With the arrival of Rise of Red Skull, Marvel Champions sees its biggest influx of new content since the core set, including two sparkling new heroes in Spider-Woman and Hawkeye. Frankly, in the few days since the set became available for testing, I haven’t taken much of a look at Jessica Drew. She’s a deep, deep well, and I think we’ll be mining the intricacies of deck building for her for a long time.
Hawkeye, by contrast, slowly came into focus card by card after his initial spoilers and ended up becoming one of the most straightforward heroes in the whole game, with each new card we saw serving to crystalize his playstyle. If you’ll pardon some flippancy, allow me to summarize his 15 card Hero deck:
- His bow (to shoot the arrows)
- His quiver (to find the arrows)
- His skills as an archer (to pay for arrows)
Are you getting the picture? The only card that breaks even momentary focus from our hail of projectiles is Mockingbird, and really if you think about it she’s there to protect you while you shoot the arrows.
Hawkeye is relentlessly, obscenely focused. By sleeving him up, you’ve tuned into the Arrow Network, where up next we have an all new episode of “Arrows”. Tune in tomorrow at the same time for another riveting installment of “More Arrows”.
This could have been problematic or even boring, but huzzah, the arrows are fascinating cards, diverse in their utility and second only to Doctor Strange's Invocation deck in terms of raw efficiency. They’re also a lot like Invocations in that they’re a strategy unto themselves. Slinging one or two arrows a turn and pointing them at the right places is often all it takes to set the player on a steady path to victory, but unlike the ineffable Doctor, Agent Barton does come with a significant weakness.
Hawkeye’s fragility is obvious when we look at his kit. He shares his friend Black Widow’s 9 hit points, the lowest in the game. She, however, has one more Defense and a robust defensive suite that includes Synth-Suit and lots of villain-disrupting preparations. Hawkeye has precisely none of that. He does have a great recurring ally in Mockingbird, but while Bobbi provides good cover, she is only one card out of 40.
So to put it mildly, Hawkeye has an issue with survivability, but so far in my testing it’s not proven to be insurmountable. In fact, it’s kind of fun to try to keep a hero this absurdly squishy alive turn after turn. I think there are going to be great Hawkeye decks in all aspects, but staying alive is a problem that's going to have to be addressed in any deck Hawkeye chooses to field.
Here’s some general tips I’ve gathered while piloting Hawkeye.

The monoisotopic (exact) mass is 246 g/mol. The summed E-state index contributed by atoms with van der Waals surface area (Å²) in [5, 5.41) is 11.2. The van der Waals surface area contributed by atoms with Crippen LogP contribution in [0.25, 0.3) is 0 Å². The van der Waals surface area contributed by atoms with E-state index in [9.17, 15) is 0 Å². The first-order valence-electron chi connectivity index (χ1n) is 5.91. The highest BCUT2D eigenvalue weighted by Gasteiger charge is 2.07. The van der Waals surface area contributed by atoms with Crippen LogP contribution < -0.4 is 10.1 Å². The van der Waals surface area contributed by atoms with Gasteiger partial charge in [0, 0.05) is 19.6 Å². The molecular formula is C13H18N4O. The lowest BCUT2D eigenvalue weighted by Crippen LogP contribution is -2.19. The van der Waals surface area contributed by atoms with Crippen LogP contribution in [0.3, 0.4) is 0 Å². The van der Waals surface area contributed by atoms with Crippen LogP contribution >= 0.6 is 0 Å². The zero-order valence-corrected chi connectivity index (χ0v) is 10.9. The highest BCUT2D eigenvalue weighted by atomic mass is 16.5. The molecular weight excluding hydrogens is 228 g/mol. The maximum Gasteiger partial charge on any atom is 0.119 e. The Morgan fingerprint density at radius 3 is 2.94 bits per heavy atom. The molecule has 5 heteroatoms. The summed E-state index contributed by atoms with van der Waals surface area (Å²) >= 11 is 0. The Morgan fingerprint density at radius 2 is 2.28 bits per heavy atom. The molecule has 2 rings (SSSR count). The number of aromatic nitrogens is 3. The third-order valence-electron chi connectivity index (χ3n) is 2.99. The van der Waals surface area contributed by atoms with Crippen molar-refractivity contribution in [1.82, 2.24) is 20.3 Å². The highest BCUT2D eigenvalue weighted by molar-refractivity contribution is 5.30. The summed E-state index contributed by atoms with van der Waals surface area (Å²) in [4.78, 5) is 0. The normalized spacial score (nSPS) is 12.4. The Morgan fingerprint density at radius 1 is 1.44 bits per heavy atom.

- Allies are very useful to block attacks and keep the arrows flying. As you use them in preparation for their noble sacrifices, prioritize thwarting. Cable Arrow is a fantastic card, but it’s all you’ve got and your 3 ATK will prove far too tantalizing to pass up, so use the allies to stay ahead on the threat game at every possible opportunity. If a villain turn comes to pass that throws out tons of threat at once, you may not be able to deal with it if you were behind already. Be overly conservative, keep the threat down.
- Clint Barton is officially the most boring Alter-Ego in the game. Assuming Criminal Past never catches you in an awkward moment, you’ll use Weapon of Choice exactly one time, or potentially even zero if you draw the bow in your opening hand naturally. With no Alter-Ego actions to speak of, you want to be in Hero the whole game if you can stand it. In solo play, Sonic Arrow’s ability to confuse does make the single extra card potentially worth the flip to force the villain to skip their activation.
- Hawkeye's Quiver joins Arc Reactor, Cloak of Levitation, and Asgard in the realm of Hero cards that are utterly essential. It is worth a hard-mulligan. Dig for it until it’s on the table, and don’t forget to take advantage of the sneak peek it gives of your next turn (or the rest of your turn, if you have Old St. Nick Fury in your hand)
- Expert Marksman is likewise crucial, and luckily they’re very easy to get down at just 1 cost. This card is easily underestimated but pays dividends fast. These resources, in tandem with Quiver, very consistently give Hawkeye the kinds of dreamy turns most heroes can only dream of. They make it possible to shoot arrows with virtually no impact on your current hand. Why is that so strong?
- Because every single arrow is very, very good. Prioritize shooting them. They are priced well below curve, and the contingency damage on Electric Arrow and Sonic Arrow in the event that the target is already incapacitated are especially nice touches to ensure that their costs are always worth it. More than any other hero, your whole deck is built around a single concept. That concept is arrows, and good Hawkeye play is about using them as intelligently as you can.
The damage from the arrows adds up so fast. So far, I’d say Hawkeye is second only to Hulk in terms of raw, consistent damage output, and the variety of effects the arrows bring to the table (along with Hawkeye’s much more palatable hand sizes) are going to make him much smoother to play.
Hawkeye surprised me. For me, his design nails the fantasy of a trick-arrow slinging battlefield master. I hope over the coming weeks less obvious paths to rounding out his weaknesses emerge from the less obvious aspect pairings. His straight ahead playstyle is going to find fans from all over the Champions playerbase.